HIMSS does not hold their annual meeting just so providers can be led like lambs to the slaughter for the sole benefit of vendors. This is clearly a two-way street. So, here are some thoughts on how hospitals and other health care providers can work trade shows to their advantage. Health care providers spend considerable time in the vendor selection process – much to the consternation of vendors – so it is likely that a number of trade shows will occur before a contract is signed.

Large annual exhibitions like HIMSS provide a unique opportunity to evaluate vendors and their products. In addition to the usual vaporware demonstrations, vendors will have an assortment of executives, engineers and product managers on hand. People with decision making authority and product experts don’t come to on-site demos – if you want to pick their brains (or twist their arm), you have to either visit their corporate headquarters (one at a time) or arrange to meet with them at shows like HIMSS. Another added benefit of a conference like HIMSS, RSNA, or the ACC, is that you may also be able to get your vendors to pull in experts from their alliance-partners who contribute to the total solution you may be considering.

Here are some suggestions for making the most of vendor tire kicking at HIMSS.

Select a manageable list of vendors with whom you want to meet. If you’re lucky, you will only have 2 to 4 companies you want to meet with. Otherwise, choose who you meet with carefully. Fatigue and befuddlement can set in after your seventh or eight vendor meeting, even if you take careful notes.

The exhibition floor at most shows is open 6 or 7 hours per day or less. Some shows make it relatively easy to meet vendors in their booth before the show opens, so you may be able to lengthen your day a bit. Meet in conference rooms if possible, away from the hubbub and distractions of demo stations.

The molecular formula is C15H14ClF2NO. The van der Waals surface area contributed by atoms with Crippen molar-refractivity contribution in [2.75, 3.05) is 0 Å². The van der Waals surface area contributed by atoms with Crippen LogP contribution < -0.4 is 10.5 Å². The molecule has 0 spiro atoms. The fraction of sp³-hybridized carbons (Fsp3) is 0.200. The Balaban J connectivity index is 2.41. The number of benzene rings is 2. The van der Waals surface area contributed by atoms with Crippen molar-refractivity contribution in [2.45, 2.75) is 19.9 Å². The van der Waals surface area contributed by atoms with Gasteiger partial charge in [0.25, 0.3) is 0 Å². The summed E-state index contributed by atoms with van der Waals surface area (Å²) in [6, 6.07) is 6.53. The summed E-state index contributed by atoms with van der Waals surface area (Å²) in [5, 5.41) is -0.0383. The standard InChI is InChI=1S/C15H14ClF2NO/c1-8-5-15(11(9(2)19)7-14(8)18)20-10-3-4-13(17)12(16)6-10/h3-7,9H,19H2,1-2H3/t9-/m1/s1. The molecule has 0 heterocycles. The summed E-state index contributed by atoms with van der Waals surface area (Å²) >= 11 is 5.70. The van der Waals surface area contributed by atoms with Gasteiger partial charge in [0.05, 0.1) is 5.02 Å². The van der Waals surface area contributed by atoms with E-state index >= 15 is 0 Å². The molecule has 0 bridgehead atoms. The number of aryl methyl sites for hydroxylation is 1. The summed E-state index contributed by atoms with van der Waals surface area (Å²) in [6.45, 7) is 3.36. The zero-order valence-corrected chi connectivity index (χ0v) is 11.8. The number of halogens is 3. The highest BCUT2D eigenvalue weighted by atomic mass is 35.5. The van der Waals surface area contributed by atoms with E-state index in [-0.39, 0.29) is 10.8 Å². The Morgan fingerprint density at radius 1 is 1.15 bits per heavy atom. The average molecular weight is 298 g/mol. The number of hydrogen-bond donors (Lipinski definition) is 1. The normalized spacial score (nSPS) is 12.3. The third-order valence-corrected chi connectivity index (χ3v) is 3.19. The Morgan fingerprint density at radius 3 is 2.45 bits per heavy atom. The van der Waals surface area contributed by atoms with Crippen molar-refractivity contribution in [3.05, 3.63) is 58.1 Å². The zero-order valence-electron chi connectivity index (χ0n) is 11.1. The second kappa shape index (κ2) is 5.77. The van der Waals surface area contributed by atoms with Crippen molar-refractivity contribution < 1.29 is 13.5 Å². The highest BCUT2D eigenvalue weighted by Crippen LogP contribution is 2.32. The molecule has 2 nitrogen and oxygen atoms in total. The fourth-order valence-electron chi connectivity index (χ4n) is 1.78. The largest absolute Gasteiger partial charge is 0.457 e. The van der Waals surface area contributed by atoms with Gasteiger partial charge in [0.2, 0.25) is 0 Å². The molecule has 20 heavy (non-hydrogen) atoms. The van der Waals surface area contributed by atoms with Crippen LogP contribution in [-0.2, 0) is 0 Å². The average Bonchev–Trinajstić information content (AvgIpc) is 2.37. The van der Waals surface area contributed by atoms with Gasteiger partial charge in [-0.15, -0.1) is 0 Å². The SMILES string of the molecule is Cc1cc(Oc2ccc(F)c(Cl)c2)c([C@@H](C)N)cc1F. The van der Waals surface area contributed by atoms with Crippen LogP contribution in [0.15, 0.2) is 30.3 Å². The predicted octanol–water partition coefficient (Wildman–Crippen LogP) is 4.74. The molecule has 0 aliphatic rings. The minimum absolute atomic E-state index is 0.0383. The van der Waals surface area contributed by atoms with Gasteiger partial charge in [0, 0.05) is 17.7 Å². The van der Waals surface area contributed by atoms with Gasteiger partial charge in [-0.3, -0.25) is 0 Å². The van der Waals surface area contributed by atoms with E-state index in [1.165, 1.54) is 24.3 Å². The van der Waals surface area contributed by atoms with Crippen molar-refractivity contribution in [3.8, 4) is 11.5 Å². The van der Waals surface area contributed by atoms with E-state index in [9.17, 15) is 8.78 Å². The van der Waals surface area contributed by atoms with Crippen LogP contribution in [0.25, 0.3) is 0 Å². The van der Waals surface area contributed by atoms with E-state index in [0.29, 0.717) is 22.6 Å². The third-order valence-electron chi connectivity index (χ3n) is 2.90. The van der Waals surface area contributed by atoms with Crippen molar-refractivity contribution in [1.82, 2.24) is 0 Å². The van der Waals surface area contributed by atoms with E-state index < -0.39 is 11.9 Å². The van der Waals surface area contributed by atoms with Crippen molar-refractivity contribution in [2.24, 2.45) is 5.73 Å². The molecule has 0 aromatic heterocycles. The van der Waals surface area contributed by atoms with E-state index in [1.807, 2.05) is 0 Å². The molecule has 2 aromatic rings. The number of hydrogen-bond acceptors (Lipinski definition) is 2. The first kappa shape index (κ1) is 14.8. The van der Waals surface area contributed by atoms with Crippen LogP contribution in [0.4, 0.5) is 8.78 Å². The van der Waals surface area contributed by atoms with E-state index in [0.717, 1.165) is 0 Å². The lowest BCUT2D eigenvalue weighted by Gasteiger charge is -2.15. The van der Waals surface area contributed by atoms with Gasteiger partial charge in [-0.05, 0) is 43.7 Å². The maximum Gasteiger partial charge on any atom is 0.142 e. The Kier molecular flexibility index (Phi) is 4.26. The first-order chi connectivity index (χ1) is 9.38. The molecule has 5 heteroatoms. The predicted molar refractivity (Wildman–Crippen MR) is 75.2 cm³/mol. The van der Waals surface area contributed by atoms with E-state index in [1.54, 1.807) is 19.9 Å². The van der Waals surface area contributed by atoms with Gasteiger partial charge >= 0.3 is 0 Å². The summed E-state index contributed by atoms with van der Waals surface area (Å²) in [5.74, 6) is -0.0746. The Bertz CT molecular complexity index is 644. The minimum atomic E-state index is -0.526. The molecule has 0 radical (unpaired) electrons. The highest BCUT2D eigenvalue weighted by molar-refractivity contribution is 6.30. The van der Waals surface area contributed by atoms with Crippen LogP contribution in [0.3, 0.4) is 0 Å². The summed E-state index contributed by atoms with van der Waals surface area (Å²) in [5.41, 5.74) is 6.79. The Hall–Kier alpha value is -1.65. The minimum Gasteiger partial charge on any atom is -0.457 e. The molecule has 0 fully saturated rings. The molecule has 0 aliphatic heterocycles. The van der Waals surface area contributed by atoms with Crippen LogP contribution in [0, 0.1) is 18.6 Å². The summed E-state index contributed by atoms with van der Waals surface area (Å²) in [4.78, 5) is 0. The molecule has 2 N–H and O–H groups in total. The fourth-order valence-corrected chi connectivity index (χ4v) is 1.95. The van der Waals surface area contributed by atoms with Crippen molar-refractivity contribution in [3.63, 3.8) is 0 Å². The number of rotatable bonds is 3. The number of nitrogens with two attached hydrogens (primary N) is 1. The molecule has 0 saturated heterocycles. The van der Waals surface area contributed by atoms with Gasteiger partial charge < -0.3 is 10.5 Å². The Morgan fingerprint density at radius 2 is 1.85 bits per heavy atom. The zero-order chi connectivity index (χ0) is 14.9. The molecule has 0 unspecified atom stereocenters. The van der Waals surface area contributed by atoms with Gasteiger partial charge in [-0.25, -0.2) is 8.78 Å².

Prepare a series of specific questions that are important to your overall consideration of vendors. This is your opportunity to ask the “hard questions,” the questions that go beyond what vendors’ field representatives can address.

Schedule meetings with each vendor, and make arrangements for them to provide knowledgeable people for you to meet with. An hour is the typical meeting length, and be sure to leave about a half hour between meetings to traverse the show floor, grab a latte or catch up on voicemail. Be sure to provide your vendors with their questions in advance so they can prepare.

Take notes during each meeting and make sure you stay on task and don’t end up far down some rabbit trail. It’s easy to get distracted, and vendors would like nothing better than to spend your time on what they, the vendor, finds interesting.

Compile your notes from the meeting and share them with your vendor selection committee. The information from these meetings can provide important new data that will help determine vendor finalists, educate the selection committee, and provide insights into how you might want to organize on-site demonstrations or specific questions for your request for proposal (RFP).

Be prepared: pulling all this together will take considerable time. Hospitals can certainly do this themselves or you can outsource the whole thing to a consultant. Besides relieving you of the time required for “herding cats,” a consultant can provide valuable insight into important (and maybe not so obvious) questions to ask your vendors. Many consultants already have contacts and relationships with the kinds of factory personnel you will want to meet.

You can find the rest of the blog posts on getting the most out of HIMSS here.